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Help Going organic in Chicago suburbs

Posted by Omar80 none (My Page) on
Sun, Sep 29, 13 at 0:59

Hello everyone after being a homeowner for four years I can not have the green or healthy grass that I want . My grass will only look good for a couple of months thanks to fertilizers and water but than will turn yellow . After searching here I decided to go organic and give it a try . Can someone tell me how to start . first where can I get a good soil test second what to use corn meal or what feed also any feed stores near the northwest suburbs by elgin il thanks in advance.


Follow-Up Postings:

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RE: Help Going organic in Chicago suburbs

Your university of Illinois offers soil testing as well as advice about what you might need to do to create a good, healthy soil. The feed stores around here have all converted to cooperatives and do not sell to the general public any more. However, there are other farm supply stores to choose from
Aside from commercial meals what other types of organic matter are available to you? Grass clippings? Deciduous tree leaves? Yard and garden waste?
What does you soil need other than something, maybe, to adjust the pH? Would these simple soil tests, along with a test for pH, Phosphorus, Potash, Calcium, and Magnesium be of some use?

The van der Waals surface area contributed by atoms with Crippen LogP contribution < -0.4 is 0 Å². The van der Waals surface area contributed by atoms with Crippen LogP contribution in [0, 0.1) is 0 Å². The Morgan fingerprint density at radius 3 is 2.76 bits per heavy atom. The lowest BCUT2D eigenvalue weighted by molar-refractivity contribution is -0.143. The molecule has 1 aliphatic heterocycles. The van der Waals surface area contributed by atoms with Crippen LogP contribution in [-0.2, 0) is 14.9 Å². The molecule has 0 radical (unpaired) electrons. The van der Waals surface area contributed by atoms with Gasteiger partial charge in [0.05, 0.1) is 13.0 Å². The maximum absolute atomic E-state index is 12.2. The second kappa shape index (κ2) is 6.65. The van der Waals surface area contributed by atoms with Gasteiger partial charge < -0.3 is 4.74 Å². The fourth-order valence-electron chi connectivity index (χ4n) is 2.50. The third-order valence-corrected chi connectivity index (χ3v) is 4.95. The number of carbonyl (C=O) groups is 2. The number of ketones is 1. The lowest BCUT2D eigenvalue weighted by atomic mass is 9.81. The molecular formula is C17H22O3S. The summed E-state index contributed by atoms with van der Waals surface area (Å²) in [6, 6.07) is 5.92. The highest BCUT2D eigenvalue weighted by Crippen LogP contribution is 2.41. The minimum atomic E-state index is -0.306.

1) Soil test for organic matter. From that soil sample put enough of the rest to make a 4 inch level in a clear 1 quart jar, with a tight fitting lid. Fill that jar with water and replace the lid, tightly. Shake the jar vigorously and then let it stand for 24 hours. Your soil will settle out according to soil particle size and weight. For example, a good loam will have about 1-3/4 inch (about 45%) of sand on the bottom. about 1 inch (about 25%) of silt next, about 1 inch (25%) of clay above that, and about 1/4 inch (about 5%) of organic matter on the top.

2) Drainage. Dig a hole 1 foot square and 1 foot deep and fill that with water. After that water drains away refill the hole with more water and time how long it takes that to drain away. Anything less than 2 hours and your soil drains’ too quickly and needs more organic matter to slow that drainage down. Anything over 6 hours and the soil drains too slowly and needs lots of organic matter to speed it up.

3) Tilth. Take a handful of your slightly damp soil and squeeze it tightly. When the pressure is released the soil should hold together in that clump, but when poked with a finger that clump should fall apart.

4) Smell. What does your soil smell like? A pleasant, rich earthy odor? Putrid, offensive, repugnant odor? The more organic matter in your soil the more active the soil bacteria will be and the nicer your soil will smell.

5) Life. How many earthworms per shovel full were there? 5 or more indicates a pretty healthy soil. Fewer than 5, according to the Natural Resources Conservation Service, indicates a soil that is not healthy.

Here is a link that might be useful: UI CES


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RE: Help Going organic in Chicago suburbs

Thanks I will look into the UOi for the soil test I did find cracked corn and alfalfa pellets in a near by tractor store when should I apply it